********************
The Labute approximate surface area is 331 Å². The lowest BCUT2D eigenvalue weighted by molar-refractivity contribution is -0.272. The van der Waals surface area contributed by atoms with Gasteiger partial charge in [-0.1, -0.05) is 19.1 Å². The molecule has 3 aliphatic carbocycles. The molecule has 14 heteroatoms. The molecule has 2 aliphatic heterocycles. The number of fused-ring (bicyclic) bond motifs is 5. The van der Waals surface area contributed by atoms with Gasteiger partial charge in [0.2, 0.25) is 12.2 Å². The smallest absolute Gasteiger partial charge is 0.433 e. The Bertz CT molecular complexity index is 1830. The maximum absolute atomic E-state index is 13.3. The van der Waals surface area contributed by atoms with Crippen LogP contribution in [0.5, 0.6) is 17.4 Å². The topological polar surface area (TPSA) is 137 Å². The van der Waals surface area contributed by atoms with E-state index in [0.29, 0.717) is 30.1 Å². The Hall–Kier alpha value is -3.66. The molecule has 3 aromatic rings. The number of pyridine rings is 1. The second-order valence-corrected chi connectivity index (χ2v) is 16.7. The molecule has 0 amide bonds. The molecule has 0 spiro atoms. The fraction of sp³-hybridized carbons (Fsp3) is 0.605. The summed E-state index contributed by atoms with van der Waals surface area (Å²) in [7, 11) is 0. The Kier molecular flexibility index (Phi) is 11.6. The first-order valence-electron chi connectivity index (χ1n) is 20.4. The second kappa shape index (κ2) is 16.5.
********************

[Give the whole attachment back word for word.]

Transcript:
The Labute approximate surface area is 331 Å². The lowest BCUT2D eigenvalue weighted by molar-refractivity contribution is -0.272. The van der Waals surface area contributed by atoms with Gasteiger partial charge in [-0.1, -0.05) is 19.1 Å². The molecule has 3 aliphatic carbocycles. The molecule has 14 heteroatoms. The molecule has 2 aliphatic heterocycles. The number of fused-ring (bicyclic) bond motifs is 5. The van der Waals surface area contributed by atoms with Gasteiger partial charge in [0.2, 0.25) is 12.2 Å². The smallest absolute Gasteiger partial charge is 0.433 e. The Bertz CT molecular complexity index is 1830. The maximum absolute atomic E-state index is 13.3. The van der Waals surface area contributed by atoms with Crippen LogP contribution in [0.5, 0.6) is 17.4 Å². The topological polar surface area (TPSA) is 137 Å². The van der Waals surface area contributed by atoms with E-state index in [0.29, 0.717) is 30.1 Å². The Hall–Kier alpha value is -3.66. The molecule has 3 aromatic rings. The number of pyridine rings is 1. The second-order valence-corrected chi connectivity index (χ2v) is 16.7. The molecule has 0 amide bonds. The molecule has 0 spiro atoms. The fraction of sp³-hybridized carbons (Fsp3) is 0.605. The summed E-state index contributed by atoms with van der Waals surface area (Å²) in [7, 11) is 0. The Kier molecular flexibility index (Phi) is 11.6. The first-order valence-electron chi connectivity index (χ1n) is 20.4. The second kappa shape index (κ2) is 16.5.